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Using Color Codes to improve validations in highly random number space Disclosure Number: IPCOM000199922D
Publication Date: 2010-Sep-21
Document File: 7 page(s) / 260K

Publishing Venue

The Prior Art Database


Typically companies constantly face the need to separate the wheat from the chaff i.e. they need to cleanly separate the usable ids from the unwanted ones. The unwanted ones are typically some ids which are reserved for internal use or ids which had been counterfeited earlier in history(hence they can't be re-used due to legal constraints). One important consequence of this is the need for quick validation. I've discussed at length about the various approaches towards validation and sort-of "zeroed in" on the optimistic approach towards the end of the draft. Besides this, companies are constantly trying to ramp up their security capabilities by enabling cryptographic signatures to their id generation process. By obfuscating the id sequence, different items get mixed up (during packaging at case/pallet/container levels) and hence a counterfeit operation can't harm the entire batch of "similar" items. Without this obfuscation, if the items are repeatedly replaced by a counterfeiter, the losses due to counterfeiting can be phenomenal. Of course, this obfuscation technology indeed adds to the cost and hence must be used for costly/life-saving drugs or mission-critical appliances. Thus, another consequence is the need for randomizing ids as a measure towards anti-counterfeiting. In gist, this draft aims to solve the problem of validating ids quickly within a highly randomized number space. Since the number space is random, it in itself adds new challenges to the process of validation.

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Using Color Codes to improve validations in highly random number space

Here I describe an approach towards blacklisting numbers in a highly randomized number space.

Blacklist Application(Quick background info)

Blacklists are "unwanted ids" or "reserved ids" which are
debarred from commercial use. Therefore, any number allocation
application if configured with set of blacklisted ids should NOT
ever emit those blacklisted numbers while allocating requests.


User specifies a range of numbers to be blacklisted. Our goal is
to first perform validation and then persist this blacklist if it
passes through the validation. In addition, we can update our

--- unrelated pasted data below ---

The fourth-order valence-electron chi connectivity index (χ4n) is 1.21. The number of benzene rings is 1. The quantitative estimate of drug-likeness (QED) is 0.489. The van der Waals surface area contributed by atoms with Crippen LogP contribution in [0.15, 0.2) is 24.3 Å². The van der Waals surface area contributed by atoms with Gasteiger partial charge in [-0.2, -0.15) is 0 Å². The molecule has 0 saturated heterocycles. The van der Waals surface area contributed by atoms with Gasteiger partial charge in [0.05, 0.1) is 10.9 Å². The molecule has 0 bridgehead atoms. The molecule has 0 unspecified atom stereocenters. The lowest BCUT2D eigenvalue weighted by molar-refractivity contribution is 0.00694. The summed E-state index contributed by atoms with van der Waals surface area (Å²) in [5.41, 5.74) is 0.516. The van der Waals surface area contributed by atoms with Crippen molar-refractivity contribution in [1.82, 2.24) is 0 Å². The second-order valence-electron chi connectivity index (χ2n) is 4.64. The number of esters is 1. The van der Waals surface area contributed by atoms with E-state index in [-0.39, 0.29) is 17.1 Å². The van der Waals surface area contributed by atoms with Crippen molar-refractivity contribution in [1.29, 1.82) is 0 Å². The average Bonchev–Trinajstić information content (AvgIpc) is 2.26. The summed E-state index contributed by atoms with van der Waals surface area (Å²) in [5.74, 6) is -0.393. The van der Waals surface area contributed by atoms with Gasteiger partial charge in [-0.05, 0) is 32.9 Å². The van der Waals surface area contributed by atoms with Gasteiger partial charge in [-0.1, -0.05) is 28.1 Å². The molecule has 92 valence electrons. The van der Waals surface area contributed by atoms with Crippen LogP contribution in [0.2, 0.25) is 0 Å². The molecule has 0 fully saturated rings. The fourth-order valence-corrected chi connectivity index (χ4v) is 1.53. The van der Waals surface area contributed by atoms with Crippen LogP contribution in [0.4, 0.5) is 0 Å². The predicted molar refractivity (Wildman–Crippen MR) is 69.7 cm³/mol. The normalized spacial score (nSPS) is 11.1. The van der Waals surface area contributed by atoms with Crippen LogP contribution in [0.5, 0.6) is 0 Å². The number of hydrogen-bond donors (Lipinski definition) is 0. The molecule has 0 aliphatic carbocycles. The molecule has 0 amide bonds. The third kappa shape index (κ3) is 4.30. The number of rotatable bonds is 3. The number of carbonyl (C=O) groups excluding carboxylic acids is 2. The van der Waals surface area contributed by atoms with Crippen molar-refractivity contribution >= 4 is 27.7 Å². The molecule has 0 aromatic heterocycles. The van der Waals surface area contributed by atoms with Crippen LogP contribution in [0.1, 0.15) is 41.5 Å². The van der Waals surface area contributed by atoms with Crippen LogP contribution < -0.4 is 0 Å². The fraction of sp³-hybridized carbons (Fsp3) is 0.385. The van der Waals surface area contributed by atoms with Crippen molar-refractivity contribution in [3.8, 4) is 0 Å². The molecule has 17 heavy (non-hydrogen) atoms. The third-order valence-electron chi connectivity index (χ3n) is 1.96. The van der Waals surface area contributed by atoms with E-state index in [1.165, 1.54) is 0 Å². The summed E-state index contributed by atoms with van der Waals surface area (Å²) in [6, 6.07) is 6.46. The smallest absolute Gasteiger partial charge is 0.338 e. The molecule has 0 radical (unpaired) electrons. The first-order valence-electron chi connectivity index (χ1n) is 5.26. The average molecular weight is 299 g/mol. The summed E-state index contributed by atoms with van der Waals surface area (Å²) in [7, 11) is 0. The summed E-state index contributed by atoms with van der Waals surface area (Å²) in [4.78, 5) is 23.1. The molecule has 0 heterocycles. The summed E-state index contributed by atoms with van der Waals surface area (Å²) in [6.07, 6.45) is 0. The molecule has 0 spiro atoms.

persistent store by shifting numbers around to reflect the

Terminologies Used:


            Space consisting of all possible numbers
supported by the number allocation engine. This space can be
sequential or random.
2. Confirmed Numbers: These refer to numbers that have been
already allocated.


Number Space:

                These numbers are available for

Available Numbers:

                         T hose numbers that are
restricted from use. Think of it as "Reserved Sets" whose
values are NOT to be strictly used. Like "all bits being 1"
is reserved for broadcasting purposes in networks.

To understand the validation of blacklists, look at the figure

Already Blacklisted Numbers:

Rules for a blacklist to pass validation:



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1. If the blacklist hits any of the RED parts, it's an invalid

2. Else it passes the validation.(i.e. can hit blacks and
greens )


persistent store is used for reliability as well as to scale upto

millions of ids.

Complexities involved: The number space is Random!

The figure above is actually a bit misleading to the "human eye".
It gives you an illusion of contiguous REDs ,BLACKs and GREENs .
But since the underlying number space is random, so let's take a
second look at it.

Now we need to check if the blacklist hits the RED parts. This
means to check if each of the numbers listed in the REDs (see
figure above) falls in that blacklist range or not. This check is
costly and time consuming if the REDs are more frequent and/or
spawn a large area in the random number space. Also, if these
REDs are internally stored as blobs in a persistent store,there's
storage latency in fetching and updating the random ids( Note:
use of a persistent store is encouraged here for more reliability
and scalability).

Blacklist post-validation : Perform Defrag

This step is mainly applicable for random number space. Assume
our "valid" blacklist (represented by blue lines) hits few of the
greens in the figure below. Semantically the valid blacklist
range hits some of the available numbers at different points in
the number space(since it's a random number space! ).


Assumptions and Coloring Scheme Use

REDs : Confirmed ids
GREENs :All available, ready for allocation ids
BLACKs: Forbidden ids.

Note: These may in turn refer to a suitable row representing a